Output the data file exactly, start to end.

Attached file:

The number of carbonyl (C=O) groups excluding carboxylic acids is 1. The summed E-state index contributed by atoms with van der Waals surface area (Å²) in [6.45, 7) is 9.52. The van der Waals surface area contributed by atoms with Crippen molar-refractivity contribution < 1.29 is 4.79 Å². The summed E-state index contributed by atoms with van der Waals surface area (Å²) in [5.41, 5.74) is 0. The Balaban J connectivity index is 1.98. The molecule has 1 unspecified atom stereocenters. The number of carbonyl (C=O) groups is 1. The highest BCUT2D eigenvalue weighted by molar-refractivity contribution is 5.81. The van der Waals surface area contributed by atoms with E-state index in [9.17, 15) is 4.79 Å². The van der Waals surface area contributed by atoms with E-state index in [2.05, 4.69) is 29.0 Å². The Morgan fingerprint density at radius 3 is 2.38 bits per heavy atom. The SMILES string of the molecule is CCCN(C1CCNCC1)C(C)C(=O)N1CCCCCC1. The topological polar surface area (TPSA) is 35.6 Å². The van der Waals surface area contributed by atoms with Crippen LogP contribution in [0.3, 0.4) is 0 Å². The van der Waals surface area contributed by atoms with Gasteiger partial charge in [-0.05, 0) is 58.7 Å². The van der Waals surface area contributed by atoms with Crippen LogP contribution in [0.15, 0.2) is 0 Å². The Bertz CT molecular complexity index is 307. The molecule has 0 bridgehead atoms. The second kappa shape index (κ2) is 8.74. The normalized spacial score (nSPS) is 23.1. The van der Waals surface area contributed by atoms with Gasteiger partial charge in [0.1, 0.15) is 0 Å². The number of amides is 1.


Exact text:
The number of carbonyl (C=O) groups excluding carboxylic acids is 1. The summed E-state index contributed by atoms with van der Waals surface area (Å²) in [6.45, 7) is 9.52. The van der Waals surface area contributed by atoms with Crippen molar-refractivity contribution < 1.29 is 4.79 Å². The summed E-state index contributed by atoms with van der Waals surface area (Å²) in [5.41, 5.74) is 0. The Balaban J connectivity index is 1.98. The molecule has 1 unspecified atom stereocenters. The number of carbonyl (C=O) groups is 1. The highest BCUT2D eigenvalue weighted by molar-refractivity contribution is 5.81. The van der Waals surface area contributed by atoms with E-state index in [9.17, 15) is 4.79 Å². The van der Waals surface area contributed by atoms with E-state index in [2.05, 4.69) is 29.0 Å². The Morgan fingerprint density at radius 3 is 2.38 bits per heavy atom. The SMILES string of the molecule is CCCN(C1CCNCC1)C(C)C(=O)N1CCCCCC1. The topological polar surface area (TPSA) is 35.6 Å². The van der Waals surface area contributed by atoms with Crippen LogP contribution in [0.3, 0.4) is 0 Å². The van der Waals surface area contributed by atoms with Gasteiger partial charge in [-0.05, 0) is 58.7 Å². The van der Waals surface area contributed by atoms with Crippen LogP contribution in [0.15, 0.2) is 0 Å². The Bertz CT molecular complexity index is 307. The molecule has 0 bridgehead atoms. The second kappa shape index (κ2) is 8.74. The normalized spacial score (nSPS) is 23.1. The van der Waals surface area contributed by atoms with Gasteiger partial charge in [0.1, 0.15) is 0 Å². The number of amides is 1.